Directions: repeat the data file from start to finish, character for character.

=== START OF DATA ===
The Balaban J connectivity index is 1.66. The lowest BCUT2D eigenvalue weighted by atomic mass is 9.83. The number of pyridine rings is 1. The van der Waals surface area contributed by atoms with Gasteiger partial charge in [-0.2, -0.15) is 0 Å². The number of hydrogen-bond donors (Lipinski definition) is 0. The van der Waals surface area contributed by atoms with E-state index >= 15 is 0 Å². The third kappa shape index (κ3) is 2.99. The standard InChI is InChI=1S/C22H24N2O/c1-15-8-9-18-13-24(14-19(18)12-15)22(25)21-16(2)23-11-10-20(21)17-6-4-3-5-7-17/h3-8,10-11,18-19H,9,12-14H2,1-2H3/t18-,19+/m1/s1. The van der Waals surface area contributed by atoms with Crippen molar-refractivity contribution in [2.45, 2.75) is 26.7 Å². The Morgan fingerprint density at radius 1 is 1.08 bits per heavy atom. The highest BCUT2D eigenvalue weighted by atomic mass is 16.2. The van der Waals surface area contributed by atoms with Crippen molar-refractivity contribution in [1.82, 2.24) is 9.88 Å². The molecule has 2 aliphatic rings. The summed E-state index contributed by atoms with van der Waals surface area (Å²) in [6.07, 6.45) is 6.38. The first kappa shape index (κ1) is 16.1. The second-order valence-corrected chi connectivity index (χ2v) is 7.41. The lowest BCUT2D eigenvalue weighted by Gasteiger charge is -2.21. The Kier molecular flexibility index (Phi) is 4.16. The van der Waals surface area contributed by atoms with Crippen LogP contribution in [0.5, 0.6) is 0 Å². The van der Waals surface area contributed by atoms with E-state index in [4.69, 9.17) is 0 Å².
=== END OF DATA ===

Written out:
The Balaban J connectivity index is 1.66. The lowest BCUT2D eigenvalue weighted by atomic mass is 9.83. The number of pyridine rings is 1. The van der Waals surface area contributed by atoms with Gasteiger partial charge in [-0.2, -0.15) is 0 Å². The number of hydrogen-bond donors (Lipinski definition) is 0. The van der Waals surface area contributed by atoms with E-state index >= 15 is 0 Å². The third kappa shape index (κ3) is 2.99. The standard InChI is InChI=1S/C22H24N2O/c1-15-8-9-18-13-24(14-19(18)12-15)22(25)21-16(2)23-11-10-20(21)17-6-4-3-5-7-17/h3-8,10-11,18-19H,9,12-14H2,1-2H3/t18-,19+/m1/s1. The van der Waals surface area contributed by atoms with Crippen molar-refractivity contribution in [2.45, 2.75) is 26.7 Å². The Morgan fingerprint density at radius 1 is 1.08 bits per heavy atom. The highest BCUT2D eigenvalue weighted by atomic mass is 16.2. The van der Waals surface area contributed by atoms with Crippen molar-refractivity contribution in [1.82, 2.24) is 9.88 Å². The molecule has 2 aliphatic rings. The summed E-state index contributed by atoms with van der Waals surface area (Å²) in [6.07, 6.45) is 6.38. The first kappa shape index (κ1) is 16.1. The second-order valence-corrected chi connectivity index (χ2v) is 7.41. The lowest BCUT2D eigenvalue weighted by Gasteiger charge is -2.21. The Kier molecular flexibility index (Phi) is 4.16. The van der Waals surface area contributed by atoms with Crippen LogP contribution in [0.5, 0.6) is 0 Å². The van der Waals surface area contributed by atoms with E-state index in [4.69, 9.17) is 0 Å².